Lack of space in Chinese ports is bringing a virtual halt to New Zealand log exports to China. The Forest Owners Association says precautions in China against coronavirus have resulted in almost no offtake of logs in China for processing and exporters understand that the remaining log yard space at most ports near processing centres is quickly disappearing. Source: Timberbiz Association President, Peter Weir says exporters had hoped that business would return to normal after the extended Lunar New Year holiday finished in China two weeks ago. “That hasn’t happened. Many Chinese sawmills are yet to get back to work,” Mr Weir said. “New Zealand exporters have nowhere else to send the industrial grade logs they harvest.” While New Zealand’s domestic sawmills usually took about 40 percent of the harvest, sawmills supplying the New Zealand housing market would only buy stiffer and higher quality sawlogs or knot-free logs from pruned trees for joinery. The upper logs from a pruned true often graded out as industrial logs, and these logs were exported. “In regions where there is no domestic sawmilling, many harvest contracting crews are being put on reduced hours or, worst case, stood down. Regrettably many of our contractors have little alternative but to lay-off skilled workers,” Mr Weir said. Log exports to China were worth $2.7 billion for the year to the end of December 2019. Over the past three months very large volumes of European spruce salvaged from forests under attack by insects have been shipped into log markets in China. Mr Weir said that that flood of salvaged logs is directly attributable to climate change with recent warm winters and longer summers. “There would have been much less inventory pressure if these exports had not arrived in China, but the concern about coronavirus has happened at just the wrong time for New Zealand,” he said. Mr Weir said the situation was fluid with different forest owners and management companies taking different approaches. “NZFOA members are doing what we can to retain our skilled labour force by sending better logs to domestic sawmills to make up for the shortfall from farm woodlots where logging has already ceased,” he said. “We continue to invest in the silvicultural work, including pruning, thinning and preparing recently harvested land before replanting begins in May or June.” He said most members would continue building safe forest roads and landings to be harvest-ready when markets recover. But that could take some months. Many larger forest companies were assisting contractors with business management and financial advice. “In Poverty Bay, we are delighted with the support we are receiving from local Federated Farmers who are looking for jobs to employ forest workers,’’ Mr Weir said. “Every few extra hours of income are most welcome.” Mr Weir said the Forest Owners Association was working closely with Te Uru Rākau in trying to lessen the impact of the log supply situation. “We are coordination with the government seeing what we can do together. Neither of us can solve this situation but working together as a partnership will lessen the impact,” he said. “Our members are not looking for handouts, but we do want to work out equitable ways for working with the government to assist the various harvesting crews. They are ones who will need the help. “We are mindful too that a substantial reduction in harvesting is likely to have a major and rapid supply chain effect here in New Zealand, with a large dedicated workforce in trucking and port loading which is also going to feel the impact.”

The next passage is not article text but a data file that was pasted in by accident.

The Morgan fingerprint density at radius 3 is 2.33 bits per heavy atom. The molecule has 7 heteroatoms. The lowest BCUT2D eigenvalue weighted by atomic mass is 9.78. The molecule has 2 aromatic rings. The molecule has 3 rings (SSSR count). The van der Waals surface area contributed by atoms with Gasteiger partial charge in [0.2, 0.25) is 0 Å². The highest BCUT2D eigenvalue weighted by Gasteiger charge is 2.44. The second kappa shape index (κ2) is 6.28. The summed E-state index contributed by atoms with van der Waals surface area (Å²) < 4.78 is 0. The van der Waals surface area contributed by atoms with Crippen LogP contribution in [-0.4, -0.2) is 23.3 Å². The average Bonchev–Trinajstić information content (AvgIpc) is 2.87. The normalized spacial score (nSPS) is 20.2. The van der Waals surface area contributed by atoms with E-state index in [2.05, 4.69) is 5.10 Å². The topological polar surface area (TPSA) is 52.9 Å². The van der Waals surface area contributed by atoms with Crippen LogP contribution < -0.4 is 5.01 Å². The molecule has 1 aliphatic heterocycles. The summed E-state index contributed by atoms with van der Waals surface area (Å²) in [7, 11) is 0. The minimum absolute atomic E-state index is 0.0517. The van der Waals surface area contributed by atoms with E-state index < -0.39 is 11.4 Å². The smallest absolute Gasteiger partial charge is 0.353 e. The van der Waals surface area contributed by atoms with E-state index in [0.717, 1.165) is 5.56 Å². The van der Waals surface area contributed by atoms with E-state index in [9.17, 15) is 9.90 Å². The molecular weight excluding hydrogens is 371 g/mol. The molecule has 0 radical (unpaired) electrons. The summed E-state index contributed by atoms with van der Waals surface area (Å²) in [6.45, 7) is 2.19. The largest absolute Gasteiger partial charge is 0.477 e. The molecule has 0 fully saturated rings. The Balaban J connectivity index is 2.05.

Kangaroo Island Plantation Timber has rejected claims that because of bushfires on the island it won’t need its proposed KI Seaport at Smith Bay for 20 years. Rather, KIPT managing director Keith Lamb said today that the need to press forward with the timber salvage operation reinforced the need for the seaport. Source: Timberbiz Yumbah Aquaculture claimed on Tuesday that KIPT “has made it clear that KI won’t need a timber wharf for perhaps 20 years, and only then if its plantations are replanted”. Yumbah Aquaculture, which claims to be the largest producer of Greenlip abalone in the world, is opposed to the construction of the seaport which would be built less than 200 metres from its Smith Bay operation. But Mr Lamb said he did not know where Yumbah got its information from. “We certainly never said that. “In fact, we said quite the contrary,” he said. “We are well track and are only weeks away from completing the final documents. “We have no reason to believe we won’t receive approval. “That will set us up to go to the next stage.” KIPT still needs secondary approvals to undertake including native title. In the meantime, the company was pressing ahead with all the planning work around procurement and construction so that once the secondary approval was granted work could commence. Mr Lamb said that would probably be about 12 months away. Yumbah said in its statement on Tuesday that it had cautiously lifted an investment freeze over its Kangaroo Island abalone farm, confident there is now no substance to the business case for a 650-metre timber export wharf less than 200 metres from its Smith Bay operation. “Kangaroo Island Plantation Timbers has made it clear that KI won’t need a timber wharf for perhaps 20 years, and only then if its plantations are replanted. So the risk that has paralysed our investment plans for Smith Bay has abated,” company director Anthony Hall said. “Like all KI residents we mourn the damage and loss resulting from the fires. However, Yumbah cannot see how Kangaroo Island Plantation Timbers can finance, build or operate its KI Seaport concept after the loss of its commercial plantations. “Objectively, the claimed KI Seaport business case no longer stacks up,” Mr Hall said.